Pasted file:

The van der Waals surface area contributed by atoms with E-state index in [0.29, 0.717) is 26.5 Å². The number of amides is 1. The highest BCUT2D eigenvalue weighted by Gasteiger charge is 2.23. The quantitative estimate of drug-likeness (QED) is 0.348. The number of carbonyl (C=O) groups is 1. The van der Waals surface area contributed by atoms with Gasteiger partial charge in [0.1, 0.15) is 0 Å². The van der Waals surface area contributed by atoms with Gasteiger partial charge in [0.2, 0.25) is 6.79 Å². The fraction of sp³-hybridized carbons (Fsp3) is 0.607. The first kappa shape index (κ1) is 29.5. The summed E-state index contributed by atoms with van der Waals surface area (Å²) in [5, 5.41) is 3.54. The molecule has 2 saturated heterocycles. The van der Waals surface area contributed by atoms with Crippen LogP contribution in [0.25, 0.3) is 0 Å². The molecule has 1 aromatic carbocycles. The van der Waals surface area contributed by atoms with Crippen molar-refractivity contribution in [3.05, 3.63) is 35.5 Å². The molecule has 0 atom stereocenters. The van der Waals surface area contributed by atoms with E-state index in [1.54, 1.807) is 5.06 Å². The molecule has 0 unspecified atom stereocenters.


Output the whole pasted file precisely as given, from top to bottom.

The van der Waals surface area contributed by atoms with E-state index in [0.29, 0.717) is 26.5 Å². The number of amides is 1. The highest BCUT2D eigenvalue weighted by Gasteiger charge is 2.23. The quantitative estimate of drug-likeness (QED) is 0.348. The number of carbonyl (C=O) groups is 1. The van der Waals surface area contributed by atoms with Gasteiger partial charge in [0.1, 0.15) is 0 Å². The van der Waals surface area contributed by atoms with Gasteiger partial charge in [0.2, 0.25) is 6.79 Å². The fraction of sp³-hybridized carbons (Fsp3) is 0.607. The first kappa shape index (κ1) is 29.5. The summed E-state index contributed by atoms with van der Waals surface area (Å²) in [5, 5.41) is 3.54. The molecule has 2 saturated heterocycles. The van der Waals surface area contributed by atoms with Crippen LogP contribution in [0.25, 0.3) is 0 Å². The molecule has 1 aromatic carbocycles. The van der Waals surface area contributed by atoms with Crippen molar-refractivity contribution in [3.05, 3.63) is 35.5 Å². The molecule has 0 atom stereocenters. The van der Waals surface area contributed by atoms with E-state index in [1.54, 1.807) is 5.06 Å². The molecule has 0 unspecified atom stereocenters.